A new global movement among professional clinical psychologists is taking a very different approach to treating patients who 'hear' phantom voices. Instead of trying to silence or ignore the voices, patients are being encouraged to 'engage' with the voice—whether perceived as benign or malevolent.
Rufus May, a UK clinical psychologist who himself is part of the four percent of the population that hears voices, was recently treating a patient when one of her voices, called 'Top Dog', asked for its own Facebook page.
When they granted its request, Top Dog "went on a forum for other people who hear voices and said, 'Hey you lot, I'm a voice. Is anybody else out there a voice and they want to share ideas with me'?" Now May says there's a whole community of voices online, who talk to each other from different countries around the world.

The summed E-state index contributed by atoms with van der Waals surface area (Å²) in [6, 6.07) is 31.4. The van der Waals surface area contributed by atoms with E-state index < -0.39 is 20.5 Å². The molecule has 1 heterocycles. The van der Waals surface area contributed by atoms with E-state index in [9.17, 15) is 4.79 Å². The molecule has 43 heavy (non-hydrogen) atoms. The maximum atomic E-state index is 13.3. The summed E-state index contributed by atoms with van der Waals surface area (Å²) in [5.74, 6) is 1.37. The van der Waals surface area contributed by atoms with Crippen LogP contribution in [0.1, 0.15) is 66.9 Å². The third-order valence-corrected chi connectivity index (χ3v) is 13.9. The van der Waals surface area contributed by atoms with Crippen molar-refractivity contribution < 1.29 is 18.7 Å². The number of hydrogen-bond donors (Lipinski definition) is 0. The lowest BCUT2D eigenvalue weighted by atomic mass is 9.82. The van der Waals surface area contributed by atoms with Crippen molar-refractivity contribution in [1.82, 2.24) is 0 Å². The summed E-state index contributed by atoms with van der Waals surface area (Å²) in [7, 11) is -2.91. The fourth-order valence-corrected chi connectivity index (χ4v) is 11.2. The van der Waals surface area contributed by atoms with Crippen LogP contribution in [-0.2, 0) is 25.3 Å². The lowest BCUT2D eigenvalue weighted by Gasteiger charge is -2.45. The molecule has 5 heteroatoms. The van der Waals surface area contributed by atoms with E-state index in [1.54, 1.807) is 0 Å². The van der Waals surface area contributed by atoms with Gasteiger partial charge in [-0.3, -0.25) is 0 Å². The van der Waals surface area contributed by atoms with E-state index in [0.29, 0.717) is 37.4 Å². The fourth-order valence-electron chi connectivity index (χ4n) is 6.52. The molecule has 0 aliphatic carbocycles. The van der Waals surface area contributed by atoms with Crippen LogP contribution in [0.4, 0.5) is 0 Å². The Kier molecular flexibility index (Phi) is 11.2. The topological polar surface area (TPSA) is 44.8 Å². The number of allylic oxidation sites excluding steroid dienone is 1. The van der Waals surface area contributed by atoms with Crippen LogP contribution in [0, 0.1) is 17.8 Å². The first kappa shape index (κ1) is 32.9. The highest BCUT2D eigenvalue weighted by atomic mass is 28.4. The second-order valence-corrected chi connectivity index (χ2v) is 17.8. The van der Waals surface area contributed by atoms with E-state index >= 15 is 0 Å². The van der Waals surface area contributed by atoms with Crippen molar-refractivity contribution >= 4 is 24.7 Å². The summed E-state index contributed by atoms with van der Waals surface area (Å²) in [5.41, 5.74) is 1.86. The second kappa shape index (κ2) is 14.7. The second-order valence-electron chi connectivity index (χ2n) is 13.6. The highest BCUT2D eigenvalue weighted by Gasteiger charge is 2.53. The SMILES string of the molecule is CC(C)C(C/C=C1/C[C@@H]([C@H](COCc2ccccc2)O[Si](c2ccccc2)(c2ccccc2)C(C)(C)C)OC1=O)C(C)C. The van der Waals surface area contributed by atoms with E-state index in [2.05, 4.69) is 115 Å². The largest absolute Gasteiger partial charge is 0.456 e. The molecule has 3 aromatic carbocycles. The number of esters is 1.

Many older readers would no doubt have once regarded such overt encouragement of the 'voices' as unthinkable in any western ('Christian') country a few years ago. However, it's right in line with the adage (often attributed to G.K. Chesterton) that if people stop believing in the God of the Bible, they don't then believe in nothing, they'll believe in anything—see www.creation.com/superstition
Why it's healthy to give imaginary voices their own Facebook pages, abc.net.au, 5 December 2013.